The events of the past two years changed many aspects of consumers’ lives, including what, where and how they eat—all of which impacted sweets and snacks.
An important aspect of consumers' lives is managing one’s health. The good news is the pandemic sharpened consumers’ focus on their health, and their confidence in managing it well. In November 2021, more than half of consumers reported they felt more in control of their health—up from 45% in November 2020, according to Mintel research on health management trends. Also of note, fewer consumers reported feeling “less in control of their health” in 2021 than the year before.
With this increased focus on health and wellness, one may think sales of snacks and sweets were down during the pandemic, but actually the opposite is true. According to Mintel Market Size, estimates of 2021 U.S. sales in the snacks and sweets categories were up 6% from 2019, and up 1% from 2020. This data includes chocolate confectionery, snack bars, snack food, and sugar and gum confectionery. Of those four groups, chocolate confectionery showed the greatest increase in sales, while snack bars declined. Mintel forecasts continued steady increases in sales in each of these four areas of sweets and snacks in the next five years.
Two factors appear to be driving sales and new product introductions: the sometimes-competing trends of health and indulgence. Indulgence in these products is assumed—consumers enjoy the experience of a unique chocolate bar or classic fried salty snack. But increasingly, these two attributes are converging, yielding unique new product development.
A look at the new product introduction numbers provides insight into what is happening in the market. During the last two years, new product introductions of sweets and snacks in the U.S. have seen declines, according to Mintel Global New Products Database (GNPD). Total new product introductions in these categories were down 26% in 2021, compared to 2019. The reasons for the decline are many. They include supply chain issues (including a focus on stabilizing supply of top sellers and core products), reduced consumer need for sharing and giving and fewer in-person gatherings. Among those types of products that showed the greatest declines during the pandemic were chewing gum (less need for it if a person is home all the time), popcorn (people were popping their own), snack/cereal/energy bars (no need to take food on the go as much) and seasonal chocolate (fewer holiday parties). But a number of categories showed increases including nuts and snack mixes (with their healthy halo attributes), classic potato and corn-based snacks (choosing the comfort of what one has always eaten), and hot snacks (because many people were home most of the time).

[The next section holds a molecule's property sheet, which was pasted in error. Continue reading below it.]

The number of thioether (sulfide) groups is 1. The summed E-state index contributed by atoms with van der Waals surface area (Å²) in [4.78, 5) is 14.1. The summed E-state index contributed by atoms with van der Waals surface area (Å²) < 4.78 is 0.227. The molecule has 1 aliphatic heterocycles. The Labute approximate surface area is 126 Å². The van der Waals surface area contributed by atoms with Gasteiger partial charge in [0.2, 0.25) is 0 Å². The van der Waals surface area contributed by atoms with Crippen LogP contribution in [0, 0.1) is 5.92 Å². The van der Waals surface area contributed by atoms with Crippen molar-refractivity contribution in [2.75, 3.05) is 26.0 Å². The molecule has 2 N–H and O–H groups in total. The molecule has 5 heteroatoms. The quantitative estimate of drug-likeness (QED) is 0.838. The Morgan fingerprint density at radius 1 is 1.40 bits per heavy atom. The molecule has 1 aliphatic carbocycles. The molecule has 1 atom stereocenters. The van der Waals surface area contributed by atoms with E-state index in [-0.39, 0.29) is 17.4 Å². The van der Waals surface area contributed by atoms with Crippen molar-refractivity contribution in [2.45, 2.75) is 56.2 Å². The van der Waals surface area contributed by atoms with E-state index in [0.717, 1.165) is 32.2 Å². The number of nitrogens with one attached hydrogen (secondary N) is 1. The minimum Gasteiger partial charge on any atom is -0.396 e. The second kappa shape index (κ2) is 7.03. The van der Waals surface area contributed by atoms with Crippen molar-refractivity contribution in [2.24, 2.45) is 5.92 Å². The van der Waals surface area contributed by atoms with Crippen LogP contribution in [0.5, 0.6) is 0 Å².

Product claims that work
Digging deeper into the Mintel GNPD data, a fascinating pattern emerges. Many of the product claims that showed increases in 2019 and 2020 in the U.S. were ones aligned with wellness or natural attributes. Two significant claims stand out as showing increases in introductions and in offering potential growth for the future: plant based and no added sugar. While these two claims are relatively small, appearing on about 4% of product introductions in these categories, they both have shown significant increases in new product introductions during the pandemic. We expect both claims to continue to increase, across product categories, in the next few years.
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Lynn Dornblaser brings more than 30 years of product trend knowledge to her work at Mintel, which she joined in 1998. She applies her unique perspective on the market and new product development to tailored client research and extensive public speaking. Previously, Dornblaser covered new product trends at several trade magazine publishing companies, as editor and editorial director of publication New Product News. She has been quoted by major U.S. news organizations, including The Wall Street Journal, USA Today, The New York Times and CNN. She can usually be found in the aisles of a supermarket somewhere in the world.